Could there be worlds other than the one that insists on remaining dominant, but which we know is submerged in deep crises? Yes, it is the white, masculine, heteronormative and patriarchal Eurocentrism that we are dealing with, in the first moment. About this world, us Black, Indigenous and people of color start to see the degraded entrails, when we access, by other means, such as the idea of art, the affective fields of this pseudo-dominant society and we come across substantial faults; they don’t deal very well with their affections. We could make a list of absent affections in a society that still believes in its own dominance, but perhaps lack of empathy is enough.
SYSTEMIC AFFECTS – EUROCENTRISM AS PERIPHERY, can give good clues to the field of thought under construction, when it suggests that white cultures assuming dominance and supremacy, see themselves, at least for a moment, in this place; an emotional periphery. When we understand that affectivity is a set of psychic phenomena that are experienced and lived in the form of emotions and feelings, we do not feel that this is in the still colonizing practices of Europe, the United States and in any nation that has supplanted original territories around the world. We can look at migration issues, for example, as a complex layer of this superficial reading of what could make for a sophisticated study in the field of the politics of relations. It would not be ‘civilized’ to point out the systemic flaws of Eurocentrism, which has appropriated a reversal of affect and negatively dominated the planet, leaving it in the place we were put, that of an eternal periphery. If we reach the principle of criticality, or if we manage, little by little, to express a systemic vision of affect, it is pedagogically necessary that eurocentrism experiences a place of lack, exclusion, and periphery. But if it is empathy and systemic affects as pedagogy that the world needs in order not to end itself entirely, who else but us Black, Indigenous, and people of color who could care for and heal our own pains and the pains of others?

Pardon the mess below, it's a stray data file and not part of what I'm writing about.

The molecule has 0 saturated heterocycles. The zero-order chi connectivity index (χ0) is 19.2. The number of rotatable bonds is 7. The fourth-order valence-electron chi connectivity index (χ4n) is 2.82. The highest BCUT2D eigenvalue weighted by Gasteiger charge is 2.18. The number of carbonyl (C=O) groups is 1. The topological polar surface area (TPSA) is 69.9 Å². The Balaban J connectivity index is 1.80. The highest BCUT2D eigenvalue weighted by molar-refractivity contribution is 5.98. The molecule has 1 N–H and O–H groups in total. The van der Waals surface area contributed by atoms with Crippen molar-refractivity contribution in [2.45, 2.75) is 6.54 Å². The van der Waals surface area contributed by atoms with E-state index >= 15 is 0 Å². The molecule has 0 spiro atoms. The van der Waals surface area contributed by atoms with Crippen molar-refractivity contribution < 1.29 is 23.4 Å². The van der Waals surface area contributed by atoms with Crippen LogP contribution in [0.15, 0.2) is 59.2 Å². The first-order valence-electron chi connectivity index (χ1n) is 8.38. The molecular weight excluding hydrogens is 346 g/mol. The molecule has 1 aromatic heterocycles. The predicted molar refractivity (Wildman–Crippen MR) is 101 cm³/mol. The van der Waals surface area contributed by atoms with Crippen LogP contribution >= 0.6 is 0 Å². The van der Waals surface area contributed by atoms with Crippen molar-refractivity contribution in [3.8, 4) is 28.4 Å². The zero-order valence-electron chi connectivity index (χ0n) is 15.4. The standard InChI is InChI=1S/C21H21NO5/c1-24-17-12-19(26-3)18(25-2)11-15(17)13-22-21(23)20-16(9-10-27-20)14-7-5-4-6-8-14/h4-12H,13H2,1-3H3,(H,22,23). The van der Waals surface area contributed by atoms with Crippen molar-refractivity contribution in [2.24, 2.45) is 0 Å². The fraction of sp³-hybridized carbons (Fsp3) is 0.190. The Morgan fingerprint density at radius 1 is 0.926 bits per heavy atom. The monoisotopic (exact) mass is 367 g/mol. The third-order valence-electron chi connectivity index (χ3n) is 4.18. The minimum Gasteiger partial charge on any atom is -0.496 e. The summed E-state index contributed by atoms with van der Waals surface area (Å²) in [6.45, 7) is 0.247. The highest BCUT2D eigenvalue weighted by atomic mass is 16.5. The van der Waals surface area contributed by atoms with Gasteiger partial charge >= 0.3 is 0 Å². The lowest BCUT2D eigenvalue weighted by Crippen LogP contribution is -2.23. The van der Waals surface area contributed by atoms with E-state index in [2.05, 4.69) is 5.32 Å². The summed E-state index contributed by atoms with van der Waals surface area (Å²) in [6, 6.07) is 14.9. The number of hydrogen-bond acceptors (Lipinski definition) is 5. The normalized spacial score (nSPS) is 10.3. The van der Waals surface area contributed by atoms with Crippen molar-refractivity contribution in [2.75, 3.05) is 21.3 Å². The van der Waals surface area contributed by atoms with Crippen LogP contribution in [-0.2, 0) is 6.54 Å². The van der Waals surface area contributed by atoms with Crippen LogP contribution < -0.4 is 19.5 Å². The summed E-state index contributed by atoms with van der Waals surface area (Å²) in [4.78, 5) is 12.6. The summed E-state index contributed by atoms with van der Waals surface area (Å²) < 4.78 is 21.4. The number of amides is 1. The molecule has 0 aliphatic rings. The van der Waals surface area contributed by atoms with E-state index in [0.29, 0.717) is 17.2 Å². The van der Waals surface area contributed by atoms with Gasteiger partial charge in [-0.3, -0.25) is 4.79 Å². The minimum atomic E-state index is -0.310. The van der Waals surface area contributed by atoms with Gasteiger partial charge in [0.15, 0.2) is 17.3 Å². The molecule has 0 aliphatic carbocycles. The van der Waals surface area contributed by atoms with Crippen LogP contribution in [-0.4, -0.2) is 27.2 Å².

The exhibition brings together works by the artists Obaro Ejimiwe, Bassem Saad, Maria-Gracia Latedjou, Mwana Pwo, Gustavo Caboco, Lucilene Wapichana, Roseane Cadete, Emanuel Wapichana, Wanderson Wapixana, Jaider Esbell and Luiza Prado. These are works that, through the distinct languages and languages of each artist, rescue knowledge and affective and ancestral memories; they point to imaginaries that reject Eurocentric and colonial limitations. They are works that open worlds and possibilities of affective healing between past, present, and future; between those who live, those who have not yet arrived in this world, and those who have already left it.